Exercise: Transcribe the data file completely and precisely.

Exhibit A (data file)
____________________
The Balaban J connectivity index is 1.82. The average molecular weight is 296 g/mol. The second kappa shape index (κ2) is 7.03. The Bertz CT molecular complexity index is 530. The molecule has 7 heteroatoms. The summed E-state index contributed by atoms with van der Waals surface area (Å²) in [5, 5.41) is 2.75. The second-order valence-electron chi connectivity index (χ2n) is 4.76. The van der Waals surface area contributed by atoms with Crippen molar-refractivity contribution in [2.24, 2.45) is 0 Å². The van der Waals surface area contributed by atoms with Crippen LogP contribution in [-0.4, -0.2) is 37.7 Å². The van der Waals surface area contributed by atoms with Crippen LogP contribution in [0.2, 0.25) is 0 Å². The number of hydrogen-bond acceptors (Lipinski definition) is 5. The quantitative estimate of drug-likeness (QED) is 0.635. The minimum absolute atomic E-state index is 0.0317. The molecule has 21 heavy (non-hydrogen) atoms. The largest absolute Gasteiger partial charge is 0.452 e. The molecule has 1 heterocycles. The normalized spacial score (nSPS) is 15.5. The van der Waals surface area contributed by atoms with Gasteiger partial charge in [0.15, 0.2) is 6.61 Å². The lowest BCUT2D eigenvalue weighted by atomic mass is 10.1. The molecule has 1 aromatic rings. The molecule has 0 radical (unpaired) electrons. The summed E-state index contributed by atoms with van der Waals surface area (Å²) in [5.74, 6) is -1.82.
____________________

The Balaban J connectivity index is 1.82. The average molecular weight is 296 g/mol. The second kappa shape index (κ2) is 7.03. The Bertz CT molecular complexity index is 530. The molecule has 7 heteroatoms. The summed E-state index contributed by atoms with van der Waals surface area (Å²) in [5, 5.41) is 2.75. The second-order valence-electron chi connectivity index (χ2n) is 4.76. The van der Waals surface area contributed by atoms with Crippen molar-refractivity contribution in [2.24, 2.45) is 0 Å². The van der Waals surface area contributed by atoms with Crippen LogP contribution in [-0.4, -0.2) is 37.7 Å². The van der Waals surface area contributed by atoms with Crippen LogP contribution in [0.2, 0.25) is 0 Å². The number of hydrogen-bond acceptors (Lipinski definition) is 5. The quantitative estimate of drug-likeness (QED) is 0.635. The minimum absolute atomic E-state index is 0.0317. The molecule has 21 heavy (non-hydrogen) atoms. The largest absolute Gasteiger partial charge is 0.452 e. The molecule has 1 heterocycles. The normalized spacial score (nSPS) is 15.5. The van der Waals surface area contributed by atoms with Gasteiger partial charge in [0.15, 0.2) is 6.61 Å². The lowest BCUT2D eigenvalue weighted by atomic mass is 10.1. The molecule has 1 aromatic rings. The molecule has 0 radical (unpaired) electrons. The summed E-state index contributed by atoms with van der Waals surface area (Å²) in [5.74, 6) is -1.82.